Students on the editorial board take their work seriously.
When Matt Peterson reads his classmates' stories and poems, he looks for repetitive words or grammatical errors.
"It usually just needs to be longer or needs to have better grammar in it," he said. "A lot of the stories we give back because they're way too short."
"Some of them aren't too happy," Peterson said. "But they deal with it."
Shane Cooper said it's difficult to ask a reporter to do more work to make the writing better.
"It's hard," he said, smiling as he tapped his pencil eraser on the table. "But I do it anyway."
Kristen Howard, a staff writer who likes to write about sites on the West Coast, said she's learning more about writing.
"It's kind of helped me to know how to write a paper in a certain way," Howard said. "I learn how to set up a paper through their format, to know punctuation, that kind of stuff."
Making learning fun
Sitting quietly at her desk, Ashlie McGhee worked on an opinion piece on abortion. She thought the magazine project was a good idea.
"It's better than just sitting in a classroom learning," McGhee said. "This is more fun."
Stephanie Downs said her job is to type the reporters' copy after the editors have approved it.
"I think I'm well-fit for the job," Downs said. "But I'm not as fast a typist as Jamie Vaughn."
The best rewards for her, she said, were clear-cut.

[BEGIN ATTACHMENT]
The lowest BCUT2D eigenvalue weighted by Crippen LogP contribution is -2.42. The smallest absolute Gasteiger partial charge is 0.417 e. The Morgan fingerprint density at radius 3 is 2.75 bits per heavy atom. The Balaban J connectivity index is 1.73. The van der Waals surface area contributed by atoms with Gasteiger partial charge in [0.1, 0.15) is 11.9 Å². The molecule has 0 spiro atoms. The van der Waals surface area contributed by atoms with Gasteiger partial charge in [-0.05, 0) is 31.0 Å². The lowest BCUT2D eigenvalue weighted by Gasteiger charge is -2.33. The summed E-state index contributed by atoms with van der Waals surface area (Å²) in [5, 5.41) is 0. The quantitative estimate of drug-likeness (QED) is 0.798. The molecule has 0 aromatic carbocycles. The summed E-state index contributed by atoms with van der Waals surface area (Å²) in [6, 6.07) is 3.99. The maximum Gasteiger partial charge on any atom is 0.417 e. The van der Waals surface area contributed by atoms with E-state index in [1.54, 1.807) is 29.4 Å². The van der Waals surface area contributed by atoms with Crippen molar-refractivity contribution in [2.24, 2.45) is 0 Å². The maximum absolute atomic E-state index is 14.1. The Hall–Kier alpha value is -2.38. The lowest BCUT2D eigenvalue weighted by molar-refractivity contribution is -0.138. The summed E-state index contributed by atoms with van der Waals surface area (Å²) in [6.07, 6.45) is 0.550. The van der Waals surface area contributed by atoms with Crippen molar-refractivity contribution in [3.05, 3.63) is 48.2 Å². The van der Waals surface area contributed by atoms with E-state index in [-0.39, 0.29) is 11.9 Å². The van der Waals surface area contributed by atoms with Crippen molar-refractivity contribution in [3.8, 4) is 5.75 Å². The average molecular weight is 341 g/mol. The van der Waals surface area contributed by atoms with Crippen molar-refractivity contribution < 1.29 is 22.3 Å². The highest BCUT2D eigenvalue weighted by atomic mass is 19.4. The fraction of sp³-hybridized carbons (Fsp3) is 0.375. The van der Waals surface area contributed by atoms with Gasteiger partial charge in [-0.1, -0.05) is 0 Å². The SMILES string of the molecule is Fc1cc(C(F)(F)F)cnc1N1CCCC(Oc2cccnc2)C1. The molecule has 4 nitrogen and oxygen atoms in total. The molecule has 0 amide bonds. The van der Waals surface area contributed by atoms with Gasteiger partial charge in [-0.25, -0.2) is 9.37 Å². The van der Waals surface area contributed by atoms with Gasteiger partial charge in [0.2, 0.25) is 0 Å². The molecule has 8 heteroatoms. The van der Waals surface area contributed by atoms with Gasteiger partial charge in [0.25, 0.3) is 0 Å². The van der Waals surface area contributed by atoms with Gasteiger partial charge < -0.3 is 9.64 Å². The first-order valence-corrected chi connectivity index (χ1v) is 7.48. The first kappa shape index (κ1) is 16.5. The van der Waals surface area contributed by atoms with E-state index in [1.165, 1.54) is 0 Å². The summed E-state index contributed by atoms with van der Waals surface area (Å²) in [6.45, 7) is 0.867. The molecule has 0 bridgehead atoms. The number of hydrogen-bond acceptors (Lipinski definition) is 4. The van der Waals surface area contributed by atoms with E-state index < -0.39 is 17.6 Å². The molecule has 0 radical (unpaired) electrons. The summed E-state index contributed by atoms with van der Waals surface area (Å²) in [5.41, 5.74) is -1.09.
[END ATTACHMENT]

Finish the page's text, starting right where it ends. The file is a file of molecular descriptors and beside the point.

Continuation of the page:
"Probably it's having my typing skills get better," Downs said. "And to communicate with other people."
Tim Leffert, a managing editor, said the project has been a good experience.
"It's like you're almost in a real job here," Leffert said. "We had to apply for the jobs and we got the jobs based on our qualifications."
For the most part, his natural inclination to be a leader has helped, he said.
"I just like things done right," Leffert said. "I like things done my way, but that's not really good. I like making sure everybody's doing what they're supposed to do."
In the evenings, the managing editors take students' work home to edit. Leffert said he's been reading 15 to 20 stories a night.
"I've been learning a lot about my classmates by reading how they write and what they write," Leffert said.
Luke Rounda and Derek Sparks are also managing editors.
"I have to edit everybody's stuff," Rounda said, "and while I'm doing that I have to put up with payroll clerks, word processors, graphic artists and staff writers."
Brianna Deaver, a graphic artist, called the magazine experience "mind-expanding."
"This project opens up new creative flows," Deaver said. "And it helps me realize maybe the career steps I might want to take."
For LaRosh, too, who has ultimate control of the magazine production, and who actually assigns the grades, the project has been refreshing.
"The fun thing, for me, is that sometimes teaching gets to be kind of tedious," LaRosh said. "You have papers to grade, your planning to do, and then you get an idea like this and it just kind of revives you."
The best part of all, though, she said, has been in watching her students.
"I guess the most exciting thing for me is to see these kids taking charge of this and working with each other and helping them improve their writing," LaRosh said.
Leffert agreed, and said:
"I think she is pretty gutsy to leave it to the students to reprimand themselves, to keep control of themselves on a day-to-day basis."